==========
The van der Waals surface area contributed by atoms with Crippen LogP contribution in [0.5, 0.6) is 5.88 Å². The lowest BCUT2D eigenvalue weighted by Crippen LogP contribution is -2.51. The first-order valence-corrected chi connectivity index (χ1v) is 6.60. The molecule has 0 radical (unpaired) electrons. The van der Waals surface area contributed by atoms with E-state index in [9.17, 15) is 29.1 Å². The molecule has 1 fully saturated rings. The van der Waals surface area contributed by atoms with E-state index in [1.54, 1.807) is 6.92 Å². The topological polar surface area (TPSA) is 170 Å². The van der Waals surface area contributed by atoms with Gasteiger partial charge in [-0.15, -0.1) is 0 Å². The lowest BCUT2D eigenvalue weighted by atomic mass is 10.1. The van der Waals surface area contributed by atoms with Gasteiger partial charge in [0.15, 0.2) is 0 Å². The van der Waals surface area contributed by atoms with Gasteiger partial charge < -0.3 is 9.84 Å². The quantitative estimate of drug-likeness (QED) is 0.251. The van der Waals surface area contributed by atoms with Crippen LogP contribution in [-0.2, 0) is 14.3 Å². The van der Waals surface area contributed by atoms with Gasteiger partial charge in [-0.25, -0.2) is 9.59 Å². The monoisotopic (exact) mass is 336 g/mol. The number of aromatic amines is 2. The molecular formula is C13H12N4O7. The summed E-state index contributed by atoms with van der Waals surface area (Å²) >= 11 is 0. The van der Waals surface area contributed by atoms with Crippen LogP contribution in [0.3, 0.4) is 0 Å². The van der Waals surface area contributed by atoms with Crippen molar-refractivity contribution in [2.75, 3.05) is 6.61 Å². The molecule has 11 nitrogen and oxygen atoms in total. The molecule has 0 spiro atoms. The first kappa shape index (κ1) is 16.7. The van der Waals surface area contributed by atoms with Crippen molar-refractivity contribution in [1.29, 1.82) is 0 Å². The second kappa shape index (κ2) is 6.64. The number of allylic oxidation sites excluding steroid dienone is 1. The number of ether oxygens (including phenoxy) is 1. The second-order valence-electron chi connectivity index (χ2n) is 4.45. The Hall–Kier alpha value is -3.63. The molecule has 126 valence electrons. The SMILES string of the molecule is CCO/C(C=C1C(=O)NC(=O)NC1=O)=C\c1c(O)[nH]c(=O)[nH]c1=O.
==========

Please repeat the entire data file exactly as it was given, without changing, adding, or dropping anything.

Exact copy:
The van der Waals surface area contributed by atoms with Crippen LogP contribution in [0.5, 0.6) is 5.88 Å². The lowest BCUT2D eigenvalue weighted by Crippen LogP contribution is -2.51. The first-order valence-corrected chi connectivity index (χ1v) is 6.60. The molecule has 0 radical (unpaired) electrons. The van der Waals surface area contributed by atoms with E-state index in [9.17, 15) is 29.1 Å². The molecule has 1 fully saturated rings. The van der Waals surface area contributed by atoms with E-state index in [1.54, 1.807) is 6.92 Å². The topological polar surface area (TPSA) is 170 Å². The van der Waals surface area contributed by atoms with Gasteiger partial charge in [-0.15, -0.1) is 0 Å². The lowest BCUT2D eigenvalue weighted by atomic mass is 10.1. The van der Waals surface area contributed by atoms with Gasteiger partial charge in [0.15, 0.2) is 0 Å². The van der Waals surface area contributed by atoms with Gasteiger partial charge < -0.3 is 9.84 Å². The quantitative estimate of drug-likeness (QED) is 0.251. The van der Waals surface area contributed by atoms with Crippen LogP contribution in [-0.2, 0) is 14.3 Å². The van der Waals surface area contributed by atoms with Gasteiger partial charge in [-0.25, -0.2) is 9.59 Å². The monoisotopic (exact) mass is 336 g/mol. The number of aromatic amines is 2. The molecular formula is C13H12N4O7. The summed E-state index contributed by atoms with van der Waals surface area (Å²) >= 11 is 0. The van der Waals surface area contributed by atoms with Crippen LogP contribution in [0.3, 0.4) is 0 Å². The van der Waals surface area contributed by atoms with Crippen molar-refractivity contribution in [2.75, 3.05) is 6.61 Å². The molecule has 11 nitrogen and oxygen atoms in total. The molecule has 0 spiro atoms. The first kappa shape index (κ1) is 16.7. The van der Waals surface area contributed by atoms with Crippen molar-refractivity contribution in [1.29, 1.82) is 0 Å². The second kappa shape index (κ2) is 6.64. The number of allylic oxidation sites excluding steroid dienone is 1. The number of ether oxygens (including phenoxy) is 1. The second-order valence-electron chi connectivity index (χ2n) is 4.45. The Hall–Kier alpha value is -3.63. The molecule has 126 valence electrons. The SMILES string of the molecule is CCO/C(C=C1C(=O)NC(=O)NC1=O)=C\c1c(O)[nH]c(=O)[nH]c1=O.